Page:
How and why did Feinstein High School's test scores in reading and writing go up so dramatically in just one year? The short answer is... test prep.
Prior to this year, the school was organized into multi-age groups with promotion based strictly on a standards-based assessment of student work in a portfolio/exhibition. Thus "11th grade" students weren't necessarily grouped together. Some would be with the "seniors," others with "freshmen" and "sophomores." This is not optimal for preparing for the 11th grade assessment, and for this as well as general philosophical reasons, the school did little direct test prep. Their overall approach to project-based learning also did not focus on the kind of tasks that turn up on the exam, particularly the reading exam.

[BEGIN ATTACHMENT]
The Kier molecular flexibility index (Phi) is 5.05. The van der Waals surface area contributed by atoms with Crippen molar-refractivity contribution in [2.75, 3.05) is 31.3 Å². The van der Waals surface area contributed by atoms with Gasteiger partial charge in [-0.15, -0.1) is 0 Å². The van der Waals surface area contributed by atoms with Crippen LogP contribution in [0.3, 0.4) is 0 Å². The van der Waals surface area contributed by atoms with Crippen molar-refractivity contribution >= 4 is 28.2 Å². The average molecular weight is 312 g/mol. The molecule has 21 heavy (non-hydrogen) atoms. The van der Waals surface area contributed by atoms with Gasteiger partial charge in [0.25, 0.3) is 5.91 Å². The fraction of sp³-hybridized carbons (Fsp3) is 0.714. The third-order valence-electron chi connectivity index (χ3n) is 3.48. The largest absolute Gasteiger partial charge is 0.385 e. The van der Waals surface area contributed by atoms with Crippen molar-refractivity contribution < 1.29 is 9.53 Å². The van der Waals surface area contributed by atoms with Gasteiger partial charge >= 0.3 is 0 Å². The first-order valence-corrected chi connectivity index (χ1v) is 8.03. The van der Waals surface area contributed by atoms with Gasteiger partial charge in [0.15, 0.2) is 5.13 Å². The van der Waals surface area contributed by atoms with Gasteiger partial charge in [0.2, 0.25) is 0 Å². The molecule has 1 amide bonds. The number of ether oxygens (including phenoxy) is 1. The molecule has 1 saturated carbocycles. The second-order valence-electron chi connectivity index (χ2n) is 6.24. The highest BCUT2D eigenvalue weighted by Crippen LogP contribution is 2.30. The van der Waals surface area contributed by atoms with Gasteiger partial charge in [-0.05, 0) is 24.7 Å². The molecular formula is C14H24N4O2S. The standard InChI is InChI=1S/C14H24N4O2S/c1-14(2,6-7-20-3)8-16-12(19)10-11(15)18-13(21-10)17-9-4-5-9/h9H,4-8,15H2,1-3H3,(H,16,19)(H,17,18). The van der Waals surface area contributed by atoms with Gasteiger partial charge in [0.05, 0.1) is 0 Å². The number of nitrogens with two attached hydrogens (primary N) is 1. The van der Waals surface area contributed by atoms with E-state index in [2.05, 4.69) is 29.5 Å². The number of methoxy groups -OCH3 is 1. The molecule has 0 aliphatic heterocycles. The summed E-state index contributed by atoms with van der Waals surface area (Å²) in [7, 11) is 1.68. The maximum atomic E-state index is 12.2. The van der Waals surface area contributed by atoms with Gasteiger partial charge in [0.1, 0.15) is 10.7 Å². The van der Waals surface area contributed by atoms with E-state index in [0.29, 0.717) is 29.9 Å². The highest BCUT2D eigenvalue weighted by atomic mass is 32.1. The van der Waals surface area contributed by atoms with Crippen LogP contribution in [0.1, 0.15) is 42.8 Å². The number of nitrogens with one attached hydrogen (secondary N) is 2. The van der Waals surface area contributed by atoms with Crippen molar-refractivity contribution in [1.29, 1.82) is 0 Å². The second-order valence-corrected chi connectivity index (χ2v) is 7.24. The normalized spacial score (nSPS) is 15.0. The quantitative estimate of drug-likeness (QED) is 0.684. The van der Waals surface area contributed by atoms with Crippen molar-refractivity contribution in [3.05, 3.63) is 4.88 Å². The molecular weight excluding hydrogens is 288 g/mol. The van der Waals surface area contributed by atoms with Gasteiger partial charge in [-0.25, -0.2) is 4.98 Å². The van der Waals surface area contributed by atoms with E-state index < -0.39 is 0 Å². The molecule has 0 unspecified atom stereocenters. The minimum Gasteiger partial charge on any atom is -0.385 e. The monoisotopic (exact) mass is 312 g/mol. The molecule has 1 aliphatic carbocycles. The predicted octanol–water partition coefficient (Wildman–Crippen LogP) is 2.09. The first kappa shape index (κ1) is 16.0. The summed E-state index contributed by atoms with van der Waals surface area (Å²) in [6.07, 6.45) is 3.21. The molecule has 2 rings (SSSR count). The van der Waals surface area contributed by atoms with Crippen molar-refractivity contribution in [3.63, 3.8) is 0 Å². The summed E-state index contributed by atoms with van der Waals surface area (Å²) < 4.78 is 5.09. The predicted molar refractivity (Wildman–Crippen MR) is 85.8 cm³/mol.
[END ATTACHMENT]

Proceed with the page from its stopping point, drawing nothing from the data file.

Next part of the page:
This year, the school was turned back into a regular school like any other in the district by the Brady administration. This meant that all the now officially 11th grade students (how this was determined by the district might have also made this group stronger, btw) had English together. Oddly (and presumably to save money), the NECAP is given in October, which meant that the students from FHS taking the test had two years of interdisciplinary, project-based curriculum, followed by about six weeks of test prep. This, apparently, is a good combination. Don't expect it to be replicated, though.